A meeting later this week should determine the charges to be filed against a Howell Township couple who allegedly had 276 dogs living with them in deplorable conditions.

According to the Monmouth County SPCA president, animal cruelty will "absolutely" be among the charges.

The agencies involved with the hoarding case are to sit down with the county prosecutor's office this week, possibly Wednesday, to "hammer out" the charge details, Ross Licitra said.

Health code violations will also be included, he said. Most of the dogs were unlicensed, Licitra said.

But jail time may not be part of the equation. Licitra said he's "looking toward" community service and mental health evaluations for the couple.

In the meantime, the rescued dogs are getting the medical attention they need at a handful of shelters in New Jersey.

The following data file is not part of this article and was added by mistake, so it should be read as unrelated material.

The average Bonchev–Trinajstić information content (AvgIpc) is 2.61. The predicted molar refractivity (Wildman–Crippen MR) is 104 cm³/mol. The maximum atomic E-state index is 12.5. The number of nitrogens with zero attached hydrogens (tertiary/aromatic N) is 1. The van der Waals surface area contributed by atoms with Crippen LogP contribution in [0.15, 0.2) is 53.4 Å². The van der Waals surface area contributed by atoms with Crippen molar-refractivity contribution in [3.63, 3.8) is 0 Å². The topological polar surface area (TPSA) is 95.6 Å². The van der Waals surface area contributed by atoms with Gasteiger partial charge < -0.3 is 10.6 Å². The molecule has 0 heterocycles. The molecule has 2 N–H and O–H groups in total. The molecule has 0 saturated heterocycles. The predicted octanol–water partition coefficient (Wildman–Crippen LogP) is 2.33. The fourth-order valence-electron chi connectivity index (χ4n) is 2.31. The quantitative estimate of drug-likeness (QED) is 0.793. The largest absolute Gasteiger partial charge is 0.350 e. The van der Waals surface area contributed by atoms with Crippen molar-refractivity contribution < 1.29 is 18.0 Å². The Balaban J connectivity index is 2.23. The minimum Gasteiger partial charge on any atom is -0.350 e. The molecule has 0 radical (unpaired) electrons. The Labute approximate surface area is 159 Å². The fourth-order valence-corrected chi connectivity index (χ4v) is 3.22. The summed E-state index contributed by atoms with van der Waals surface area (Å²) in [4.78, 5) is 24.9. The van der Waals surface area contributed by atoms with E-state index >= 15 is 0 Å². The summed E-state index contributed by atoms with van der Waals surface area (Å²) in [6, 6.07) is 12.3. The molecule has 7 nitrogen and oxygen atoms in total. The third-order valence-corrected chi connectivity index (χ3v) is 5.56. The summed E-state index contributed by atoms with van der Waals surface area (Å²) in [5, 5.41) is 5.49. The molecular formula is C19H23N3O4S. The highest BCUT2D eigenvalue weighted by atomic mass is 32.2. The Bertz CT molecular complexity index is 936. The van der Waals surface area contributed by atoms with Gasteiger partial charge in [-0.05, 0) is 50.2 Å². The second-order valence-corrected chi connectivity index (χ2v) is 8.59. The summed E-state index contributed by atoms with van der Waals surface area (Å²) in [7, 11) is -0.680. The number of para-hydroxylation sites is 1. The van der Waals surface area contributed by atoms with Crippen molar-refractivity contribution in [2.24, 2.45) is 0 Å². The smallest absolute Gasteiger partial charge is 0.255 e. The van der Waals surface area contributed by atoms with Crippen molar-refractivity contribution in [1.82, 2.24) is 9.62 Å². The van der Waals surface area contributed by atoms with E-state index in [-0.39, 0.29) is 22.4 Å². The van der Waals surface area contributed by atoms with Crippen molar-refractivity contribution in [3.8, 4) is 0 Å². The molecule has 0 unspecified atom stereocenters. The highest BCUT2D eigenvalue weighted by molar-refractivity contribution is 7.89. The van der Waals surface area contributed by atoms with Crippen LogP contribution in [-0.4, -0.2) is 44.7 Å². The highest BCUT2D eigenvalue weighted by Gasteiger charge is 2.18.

"They actually have scabs on their bodies from so many fleas," said Veronica Ehrenspeck, general manager of the Associated Humane Societies in Tinton Falls, which was handling 20 of the rescued dogs on Monday.

Rescued dogs at Associated Humane Societies in Tinton Falls (Dino Flammia, Townsquare Media NJ)

Ehrenspeck said it seems as if the dogs were fed properly, but they came into the facility dirty, flea-infested and without vaccinations.

Beyond medical care, the dogs will also need behavioral assistance, she added.

"They're unsocialized," she said. "They're just very frightened of people. They're not mean in any way; they're not biting us. They're just hiding under their beds and hiding under their blankets."

According to Licitra, many of the dogs are still "in shock."

Once the dogs are ready for a permanent home, agencies will be ready to give them up for adoption.

Despite the sudden influx of dogs, Licitra said they will not be handed to just anyone who's willing to help.

"We've got to complete background checks on these people," Licitra said. "We do home visits, we do criminal history checks."